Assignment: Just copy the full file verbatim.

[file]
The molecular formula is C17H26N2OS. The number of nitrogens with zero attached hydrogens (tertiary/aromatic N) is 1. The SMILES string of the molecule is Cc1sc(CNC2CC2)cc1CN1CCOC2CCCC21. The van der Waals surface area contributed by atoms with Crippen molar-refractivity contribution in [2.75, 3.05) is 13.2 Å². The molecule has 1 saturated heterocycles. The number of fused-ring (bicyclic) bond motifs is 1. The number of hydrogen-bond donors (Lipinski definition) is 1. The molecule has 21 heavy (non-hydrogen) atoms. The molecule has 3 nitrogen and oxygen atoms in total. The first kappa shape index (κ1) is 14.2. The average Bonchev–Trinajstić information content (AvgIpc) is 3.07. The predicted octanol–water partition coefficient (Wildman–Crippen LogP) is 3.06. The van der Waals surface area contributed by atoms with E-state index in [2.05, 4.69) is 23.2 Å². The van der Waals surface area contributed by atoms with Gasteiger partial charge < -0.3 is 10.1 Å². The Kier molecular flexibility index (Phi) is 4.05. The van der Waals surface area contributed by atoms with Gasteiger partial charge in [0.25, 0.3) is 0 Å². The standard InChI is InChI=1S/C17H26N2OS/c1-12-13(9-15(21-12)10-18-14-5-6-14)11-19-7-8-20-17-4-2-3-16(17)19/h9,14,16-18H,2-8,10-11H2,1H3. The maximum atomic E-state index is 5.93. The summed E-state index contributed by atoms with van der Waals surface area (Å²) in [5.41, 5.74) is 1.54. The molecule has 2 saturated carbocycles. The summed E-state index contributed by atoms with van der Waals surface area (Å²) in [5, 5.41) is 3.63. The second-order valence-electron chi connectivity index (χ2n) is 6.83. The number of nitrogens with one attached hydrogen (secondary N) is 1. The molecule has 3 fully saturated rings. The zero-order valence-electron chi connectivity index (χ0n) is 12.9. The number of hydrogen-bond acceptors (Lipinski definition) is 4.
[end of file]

The molecular formula is C17H26N2OS. The number of nitrogens with zero attached hydrogens (tertiary/aromatic N) is 1. The SMILES string of the molecule is Cc1sc(CNC2CC2)cc1CN1CCOC2CCCC21. The van der Waals surface area contributed by atoms with Crippen molar-refractivity contribution in [2.75, 3.05) is 13.2 Å². The molecule has 1 saturated heterocycles. The number of fused-ring (bicyclic) bond motifs is 1. The number of hydrogen-bond donors (Lipinski definition) is 1. The molecule has 21 heavy (non-hydrogen) atoms. The molecule has 3 nitrogen and oxygen atoms in total. The first kappa shape index (κ1) is 14.2. The average Bonchev–Trinajstić information content (AvgIpc) is 3.07. The predicted octanol–water partition coefficient (Wildman–Crippen LogP) is 3.06. The van der Waals surface area contributed by atoms with E-state index in [2.05, 4.69) is 23.2 Å². The van der Waals surface area contributed by atoms with Gasteiger partial charge < -0.3 is 10.1 Å². The Kier molecular flexibility index (Phi) is 4.05. The van der Waals surface area contributed by atoms with Gasteiger partial charge in [0.25, 0.3) is 0 Å². The standard InChI is InChI=1S/C17H26N2OS/c1-12-13(9-15(21-12)10-18-14-5-6-14)11-19-7-8-20-17-4-2-3-16(17)19/h9,14,16-18H,2-8,10-11H2,1H3. The maximum atomic E-state index is 5.93. The summed E-state index contributed by atoms with van der Waals surface area (Å²) in [5.41, 5.74) is 1.54. The molecule has 2 saturated carbocycles. The summed E-state index contributed by atoms with van der Waals surface area (Å²) in [5, 5.41) is 3.63. The second-order valence-electron chi connectivity index (χ2n) is 6.83. The number of nitrogens with one attached hydrogen (secondary N) is 1. The molecule has 3 fully saturated rings. The zero-order valence-electron chi connectivity index (χ0n) is 12.9. The number of hydrogen-bond acceptors (Lipinski definition) is 4.